Digital Transformation » Technology » Profile: AccessPay CEO Anish Kapoor

Profile: AccessPay CEO Anish Kapoor

Anish Kapoor, CEO of AccessPay, reveals how his diverse career in finance and tech prepared him for the challenge of digitalising the finance function

Anish Kapoor wants to turn AccessPay into the largest provider of automated banking operations. It may sound an ambitious target, but the company’s CEO has never shied away from a challenge.

“I just focus on building the best business,” he says. “I am constantly pushing myself and the business to grow and deliver faster.”

Kapoor was appointed chief executive of the cloud-based payment and cash management specialist in 2015 and was charged with leading the company’s growth phase. The inspiration for the business, he reveals, was learning that enterprise resource planning (ERP) systems did not connect to banks.

“It was a lightbulb moment for me,” he says. “To find out all of this only worked because people were manually inputting data into systems was crazy. It was clear someone would make this fully digital – and 10 years later, here we are.”

He is also keen to credit his colleagues at the Manchester-based operation and insists they are the best part of running a business. “Meeting and working with great people is what it is all about,” he says.

The most challenging component, of course, is the time spent investing in the business, says Kapoor.

“It is very fast paced with long hours at times, so by the end of the week you can be exhausted. I’ve found that making time for yourself, friends and family is super important.”

During the working day, however, his focus is on growing AccessPay and reinventing the way finance teams use technology. “I have a stubborn drive to deliver the vision we set out 10 years ago,” he says.

This determination has been one of the driving forces behind the tech entrepreneur’s career, which began in the accountancy industry in the early 1990s.

“I trained with Coopers & Lybrand Deloitte – that’s how old I am,” he laughs. During his three years in the business, he specialised in IT systems and due diligence.

“My plan was to become an ACA, learn about business, and then start my own,” he says. “I wanted to be a finance director as soon as possible and I thought that was the fastest way to get there.”

Of course, the business he joined would subsequently merge with Price Waterhouse in 1998 to form one of the Big Four firms – PwC. However, by that time Kapoor had already moved on to the next stage of his career.  This challenge came in the form of Telecity Group, the independent European data centre he co-founded in 1997. He was with the business for four years during an exciting period in its history.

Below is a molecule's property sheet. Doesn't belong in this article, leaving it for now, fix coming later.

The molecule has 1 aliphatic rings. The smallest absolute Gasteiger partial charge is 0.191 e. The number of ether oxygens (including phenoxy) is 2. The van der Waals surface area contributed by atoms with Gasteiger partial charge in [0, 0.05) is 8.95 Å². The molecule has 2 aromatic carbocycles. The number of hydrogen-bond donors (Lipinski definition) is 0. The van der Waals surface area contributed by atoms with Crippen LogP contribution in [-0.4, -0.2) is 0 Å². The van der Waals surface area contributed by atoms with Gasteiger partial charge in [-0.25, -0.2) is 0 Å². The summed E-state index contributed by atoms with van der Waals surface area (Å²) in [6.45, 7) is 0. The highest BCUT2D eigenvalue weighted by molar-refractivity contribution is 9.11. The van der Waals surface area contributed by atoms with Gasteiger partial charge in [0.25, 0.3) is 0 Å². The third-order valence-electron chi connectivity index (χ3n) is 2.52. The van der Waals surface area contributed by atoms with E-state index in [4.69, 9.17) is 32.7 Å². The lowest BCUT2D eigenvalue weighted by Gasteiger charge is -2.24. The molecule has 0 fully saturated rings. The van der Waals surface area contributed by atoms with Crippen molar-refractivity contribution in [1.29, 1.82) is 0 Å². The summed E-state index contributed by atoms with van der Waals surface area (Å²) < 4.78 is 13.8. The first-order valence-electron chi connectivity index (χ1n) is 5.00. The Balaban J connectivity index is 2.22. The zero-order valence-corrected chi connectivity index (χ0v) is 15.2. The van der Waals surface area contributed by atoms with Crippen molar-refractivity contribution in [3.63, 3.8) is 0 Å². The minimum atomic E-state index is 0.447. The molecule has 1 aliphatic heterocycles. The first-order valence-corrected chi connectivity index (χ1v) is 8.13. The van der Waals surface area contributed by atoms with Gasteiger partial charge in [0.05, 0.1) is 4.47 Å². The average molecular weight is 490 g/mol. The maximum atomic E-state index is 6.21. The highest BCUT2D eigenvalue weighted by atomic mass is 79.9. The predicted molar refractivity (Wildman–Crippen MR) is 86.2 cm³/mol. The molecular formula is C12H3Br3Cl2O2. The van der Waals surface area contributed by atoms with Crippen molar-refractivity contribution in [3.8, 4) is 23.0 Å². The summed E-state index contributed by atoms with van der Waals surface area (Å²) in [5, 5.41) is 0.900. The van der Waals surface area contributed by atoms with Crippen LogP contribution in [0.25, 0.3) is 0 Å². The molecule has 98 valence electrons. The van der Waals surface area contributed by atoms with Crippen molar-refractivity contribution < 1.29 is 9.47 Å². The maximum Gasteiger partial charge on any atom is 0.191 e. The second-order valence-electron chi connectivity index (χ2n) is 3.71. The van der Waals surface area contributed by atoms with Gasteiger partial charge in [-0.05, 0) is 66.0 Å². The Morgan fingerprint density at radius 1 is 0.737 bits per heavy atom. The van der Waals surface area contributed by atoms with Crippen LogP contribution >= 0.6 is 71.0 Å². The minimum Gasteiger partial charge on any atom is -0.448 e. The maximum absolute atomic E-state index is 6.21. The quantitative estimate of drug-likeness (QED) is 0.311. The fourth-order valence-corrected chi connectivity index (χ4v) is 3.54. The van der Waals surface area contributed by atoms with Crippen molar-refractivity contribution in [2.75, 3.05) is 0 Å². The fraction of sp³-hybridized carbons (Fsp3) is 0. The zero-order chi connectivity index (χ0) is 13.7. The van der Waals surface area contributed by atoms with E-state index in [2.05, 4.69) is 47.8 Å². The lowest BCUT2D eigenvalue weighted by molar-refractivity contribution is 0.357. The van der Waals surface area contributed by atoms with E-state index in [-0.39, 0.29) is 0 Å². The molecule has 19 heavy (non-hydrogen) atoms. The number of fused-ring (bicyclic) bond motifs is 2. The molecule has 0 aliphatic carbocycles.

“We grew revenues from zero to $50m+ per annum in three years,” he says. “We also grew the team from three people to more than 550 in 12 countries, operating 17 data centres.”

Kapoor led a 40-strong team as the company developed new products and services for telecoms, internet service providers and enterprise customers. The company was successfully floated on the London Stock Exchange in 2000. “I always operated at main board level, and in the latter years of my involvement I was one of the youngest serving FTSE 250 directors, leading investor liaison and corporate development,” adds Kapoor.

Kapoor then served as a director of ConceptMetro, a niche e-commerce business focussing on emerging trends in male grooming, before working with several early-stage tech venture capitalists. As well as sitting on the board of their various investments, this period gave him exposure to a variety of areas, including mobile software, gaming and IP development.

Yuuguu was his next project, a desktop sharing and web conferencing application he co-founded in 2006. “I raised seed and venture capital funding for the company of more than $2m over various rounds,” he says. “I also led product development and marketing.” The company was subsequently acquired by PowWowNow, a fast-growing European telecoms provider in 2010, with Kapoor staying on to help with product development.

The past decade has seen him sitting on the board of various Software as a Service (SaaS) companies, as well as taking the helm of AccessPay, where he currently resides. His aim for the foreseeable future is to expand this business – and he believes the goals set for the company can be achieved sooner rather than later. “In five years, I think we will become the largest provider globally and my role will be very different day to day then it is now – but that is part of running a fast-growing business,” he says.

Find out more about AccessPay here 

Was this article helpful?

Comments are closed.

Subscribe to get your daily business insights